(WASHINGTON, DC, 6/6/18) – The Council on American-Islamic Relations (CAIR) announced today that the federal judge overseeing the Muslim civil rights organization’s lawsuit against Anchorage Correctional Complex for starving Muslim inmates has approved an agreement between CAIR and Alaska’s attorney general that requires Muslim inmates observing Ramadan be provided with adequate nutrition.
The agreement covers this year’s holiday as well as any subsequent Ramadan while the lawsuit is pending.
SEE: Judge’s Order
This agreement comes after the federal court granted CAIR’s request for an emergency temporary restraining order on May 25, 2018, just days after the council filed the lawsuit. The restraining order requires the Anchorage Correctional Complex to provide all fasting Muslim inmates, including the plaintiffs, pork-free meals that contain a minimum of 2600 calories.
[NOTE: While the agreement gives CAIR the emergency relief it sought for Muslim inmates, the case is not over. CAIR will seek a final judgment from the court aimed at ensuring that Muslim inmates’ rights to practice their faith are respected.]
“We are glad that all the fasting Muslim inmates will receive adequate, pork-free meals while they continue their fast and fulfill their religious obligations,” said Lena Masri, CAIR National Litigation Director. “CAIR will continue to vigorously defend the rights of Muslim inmates against prison officials who choose to starve or otherwise violate their rights.”
CAIR filed suit in the US District Court for the District of Alaska claiming violation of Eighth and Fourteenth Amendment prohibitions against “cruel and unusual punishment,” violation of the Religious Land Use and Institutionalized Persons Act and violation of First and Fourteenth Amendment rights to equal protection and free exercise of religion after it was discovered that inmates were receiving less than half the calories legally required and as little as 500 calories on some days.
The suit seeks a “balanced nutritional diet” for the inmates, policy changes and compensatory and punitive damages.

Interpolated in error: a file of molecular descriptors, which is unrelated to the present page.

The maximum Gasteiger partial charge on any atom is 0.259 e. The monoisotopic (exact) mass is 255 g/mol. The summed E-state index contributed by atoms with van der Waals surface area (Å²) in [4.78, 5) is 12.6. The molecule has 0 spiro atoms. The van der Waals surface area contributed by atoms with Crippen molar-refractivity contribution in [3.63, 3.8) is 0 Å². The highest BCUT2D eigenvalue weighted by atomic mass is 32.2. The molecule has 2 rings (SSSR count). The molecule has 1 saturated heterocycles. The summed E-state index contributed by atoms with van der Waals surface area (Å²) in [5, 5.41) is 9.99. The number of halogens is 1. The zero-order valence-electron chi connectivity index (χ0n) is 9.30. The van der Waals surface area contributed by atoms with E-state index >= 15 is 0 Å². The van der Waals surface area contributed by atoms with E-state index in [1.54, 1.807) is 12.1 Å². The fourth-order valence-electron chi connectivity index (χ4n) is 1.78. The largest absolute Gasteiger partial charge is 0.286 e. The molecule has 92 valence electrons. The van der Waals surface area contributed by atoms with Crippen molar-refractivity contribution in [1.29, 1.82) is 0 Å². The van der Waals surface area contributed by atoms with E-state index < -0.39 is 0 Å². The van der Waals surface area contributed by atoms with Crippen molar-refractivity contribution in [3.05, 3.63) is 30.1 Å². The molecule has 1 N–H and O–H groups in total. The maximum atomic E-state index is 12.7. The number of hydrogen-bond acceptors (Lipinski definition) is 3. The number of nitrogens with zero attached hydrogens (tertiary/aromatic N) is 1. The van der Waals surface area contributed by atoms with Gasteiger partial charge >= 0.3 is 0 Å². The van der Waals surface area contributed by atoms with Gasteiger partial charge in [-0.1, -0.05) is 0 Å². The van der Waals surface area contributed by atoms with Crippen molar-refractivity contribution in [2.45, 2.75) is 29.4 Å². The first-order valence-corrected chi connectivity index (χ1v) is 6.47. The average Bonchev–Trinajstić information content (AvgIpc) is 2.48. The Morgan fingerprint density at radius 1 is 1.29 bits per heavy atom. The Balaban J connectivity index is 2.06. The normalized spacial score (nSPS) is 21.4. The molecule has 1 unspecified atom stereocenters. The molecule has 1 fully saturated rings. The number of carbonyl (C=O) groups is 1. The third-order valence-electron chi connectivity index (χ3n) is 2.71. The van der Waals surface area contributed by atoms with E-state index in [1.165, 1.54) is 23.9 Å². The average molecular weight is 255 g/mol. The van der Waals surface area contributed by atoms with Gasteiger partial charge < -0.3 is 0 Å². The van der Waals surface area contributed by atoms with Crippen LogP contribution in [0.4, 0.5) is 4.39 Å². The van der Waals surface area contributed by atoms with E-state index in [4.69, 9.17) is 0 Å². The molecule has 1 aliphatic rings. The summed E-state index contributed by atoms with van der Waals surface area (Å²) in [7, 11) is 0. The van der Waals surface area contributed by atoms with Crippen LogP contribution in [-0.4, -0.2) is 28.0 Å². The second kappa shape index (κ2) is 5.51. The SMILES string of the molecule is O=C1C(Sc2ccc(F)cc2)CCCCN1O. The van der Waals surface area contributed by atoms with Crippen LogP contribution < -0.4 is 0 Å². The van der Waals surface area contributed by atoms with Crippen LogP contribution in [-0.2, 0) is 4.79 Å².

CAIR offers an educational toolkit, called “A Correctional Institution’s Guide to Islamic Religious Practices,” to help correctional officers and administrators gain a better understanding of Islam and Muslims.
CAIR has reported an unprecedented spike in bigotry targeting American Muslims and members of other minority groups since the election of Donald Trump as president.
The Washington-based organization’s recently-released 2018 Civil Rights Report, “Targeted,” showed a 17 percent increase in bias-motivated incidents against American Muslims from 2016 to 2017, and a 15 percent increase in the number of anti-Muslim hate crimes in that same time period.
Community members are being urged to report any bias incidents to police and to CAIR’s Civil Rights Department at 202-742-6420.
CAIR is America’s largest Muslim civil liberties and advocacy organization. Its mission is to enhance understanding of Islam, protect civil rights, promote justice, and empower American Muslims.
La misiÃ³n de CAIR es proteger las libertades civiles, mejorar la comprensiÃ³n del Islam, promover la justicia, y empoderar a los musulmanes en los Estados Unidos.
CONTACT: CAIR National Litigation Director Lena Masri, 248-390-9784, email@example.com; CAIR Trial Attorney Carolyn Homer, 202-516-4724, firstname.lastname@example.org; CAIR National Communications Director Ibrahim Hooper, 202-744-7726, email@example.com